It took a face-to-face reminder of how much some people look to my writing to get this blog written. Last Sunday I was at a commissioning service when one of the members pulled me aside and said, “The first thing I do on Thursday mornings is read your Holy Breadcrumbs blog. I am not sure what happened, but my technology seems to have failed me.” I quickly let her know that it was not her technology that had failed her! I admit that I dropped off the edge of the earth with regard to my writing recently.
I am titling this blog “Sacred Absence” as it captures the reason behind this drop off. Emotionally and spiritually I have needed a pause. For over four years, I have been writing under the Holy Breadcrumbs title. It has had a certain and specific purpose—to tease out a new vision for the presbytery by tossing ecclesiastical spit wads at the wall and seeing which ones stuck. Okay, the better Biblical image is of tossing hundreds of seeds out onto the soil of our churches, but you get the point.
With the adoption of our new mission and vision, we have shifted from discerning which direction to go to living into something new. That is all welcome and wonderful news. It also means that my voice and my writing must change. I need to drop the cloak of playfully teasing us forward to now strategically leading us forward. That is a different kind of writing and a different kind of voice.
My silence exposes my need to enter into a time of discernment. It is one of the reasons that pastors receive two weeks of study leave every year and a three-month sabbatical. We need time to let the Spirit talk to us without the pressures of needing to produce something wise, pithy, contextual, honest and inspirational on a weekly basis. Just as good music comes from the rests between the notes, good spiritual leadership is grounded in the sacred absences from the 24-7 pressures of religious leadership.
At the same hour that this blog is published, I will be leaving for California to walk the 75-mile Camino de Sonoma over six days. I have done pilgrimages before and I know the power of disconnecting from the digital world, making room for the Soul to expand, and allowing the Spirit to do Her work. I am confident that I will return with my voice clearer, my writing more focused, and my purpose reinforced.
I write this blog to let you know that I have not gone away forever. I am not done writing. But Holy Breadcrumbs will look different, feel different, and maybe even have a different name when I emerge from this Sacred Absence. Trust me, I am not going away. I am just spiritually regrouping as we enter this new transformational season in the presbytery.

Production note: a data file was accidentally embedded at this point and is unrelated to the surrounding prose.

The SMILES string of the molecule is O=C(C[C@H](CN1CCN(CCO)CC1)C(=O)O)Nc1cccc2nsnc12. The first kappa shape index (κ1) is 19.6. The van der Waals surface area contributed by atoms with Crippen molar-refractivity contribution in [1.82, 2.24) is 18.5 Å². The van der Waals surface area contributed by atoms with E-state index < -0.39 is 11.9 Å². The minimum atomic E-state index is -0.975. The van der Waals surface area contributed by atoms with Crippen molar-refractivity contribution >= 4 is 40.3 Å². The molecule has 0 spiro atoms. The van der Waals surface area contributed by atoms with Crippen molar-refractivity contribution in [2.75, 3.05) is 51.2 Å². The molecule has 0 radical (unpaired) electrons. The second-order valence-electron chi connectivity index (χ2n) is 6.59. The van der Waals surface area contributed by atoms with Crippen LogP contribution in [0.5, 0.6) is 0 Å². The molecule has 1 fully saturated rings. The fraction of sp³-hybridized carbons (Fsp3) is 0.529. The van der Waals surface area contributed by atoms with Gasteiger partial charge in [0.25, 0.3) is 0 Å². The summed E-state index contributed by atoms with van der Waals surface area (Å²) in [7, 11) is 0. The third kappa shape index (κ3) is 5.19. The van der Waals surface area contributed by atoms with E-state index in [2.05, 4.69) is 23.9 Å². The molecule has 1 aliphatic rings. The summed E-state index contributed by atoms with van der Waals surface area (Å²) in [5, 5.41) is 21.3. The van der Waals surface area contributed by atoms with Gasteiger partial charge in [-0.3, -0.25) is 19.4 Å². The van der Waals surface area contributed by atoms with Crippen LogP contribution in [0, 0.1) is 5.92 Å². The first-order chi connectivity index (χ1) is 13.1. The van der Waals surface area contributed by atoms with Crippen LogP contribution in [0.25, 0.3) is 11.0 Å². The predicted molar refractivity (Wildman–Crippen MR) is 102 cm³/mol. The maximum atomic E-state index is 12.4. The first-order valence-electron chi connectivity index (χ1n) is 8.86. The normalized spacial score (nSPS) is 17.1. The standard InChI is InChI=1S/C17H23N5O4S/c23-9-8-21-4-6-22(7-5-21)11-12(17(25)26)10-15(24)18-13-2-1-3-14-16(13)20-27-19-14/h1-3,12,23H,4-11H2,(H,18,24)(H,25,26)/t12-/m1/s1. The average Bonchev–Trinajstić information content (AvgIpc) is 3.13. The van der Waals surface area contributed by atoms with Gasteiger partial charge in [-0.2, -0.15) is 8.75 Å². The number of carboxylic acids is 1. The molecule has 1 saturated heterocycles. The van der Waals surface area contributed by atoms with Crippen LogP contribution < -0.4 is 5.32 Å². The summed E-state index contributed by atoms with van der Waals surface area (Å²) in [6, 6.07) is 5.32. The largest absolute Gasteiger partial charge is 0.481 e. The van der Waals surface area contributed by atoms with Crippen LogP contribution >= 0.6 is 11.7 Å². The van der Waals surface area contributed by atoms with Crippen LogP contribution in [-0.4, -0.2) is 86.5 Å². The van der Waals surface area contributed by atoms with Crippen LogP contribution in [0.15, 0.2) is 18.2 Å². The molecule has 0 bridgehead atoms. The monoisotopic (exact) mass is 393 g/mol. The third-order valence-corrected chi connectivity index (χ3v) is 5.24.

Presence and absence are part of the dance of relationship.
I promise you, I am present even in my absence.
By Rev. Brian Heron, Presbyter for Vision and Mission, Presbytery of the Cascades
7 thoughts on “Sacred Absence”
That is a pilgrimage I didn’t even know about. I hope you have a wonderful rest.
Good for you, Brian – feel the trees, the sand, the wind, the surf…whatever medium the trail of your pilgrimage takes down south. But also, feel the heat. Feel it burn, and feel the sacred need for Earth’s sustinance – sacred water. We are fortunate up here in the PNW that we are one of the micro-regions (at least on the west side of the Cascades) that will see either increased rain, or at least close to “normal” levels of rain, even during our ever-ermerging new realities within our climate crisis. California will continue to trend hotter and drier, I fear. All of the SW will, in fact, and some of that will drift up to our southern Oregon areas, and already has. Despite record rainfall in April and May, Oregon as a state is still in a protracted drought.
But I write all this in response to you because I lift up for your consideration “sacred water” as a sacred focusing device for your pilgrimage. Yes, focus must shift in your work; and your teasing out the directions in all our Presbytery’s regions of what and where this might lead has been a seed-scattering much needed. Along with sacred water and sacred focus, I lift up one of my Sabbatical readings: Sacred Earth, Sacred Soul by John Philip Newell. The entire concept of Sacred, I think, has been too little emphasized in our collective spiritualities (I am talking about not only our faith but sister faiths with which we have much in common in the need to hold our Earth in hands of careful tending), and, I believe, can prove a Sacred Center from which all of us, regardless of our spiritual pilgrimages, can find common ground. Blessigs as you travel and discern.
You’ve been missed.
Bill Griffith, Jr.
Grateful for your writings. Glad you can take the time to rejuvenate.
buen camino …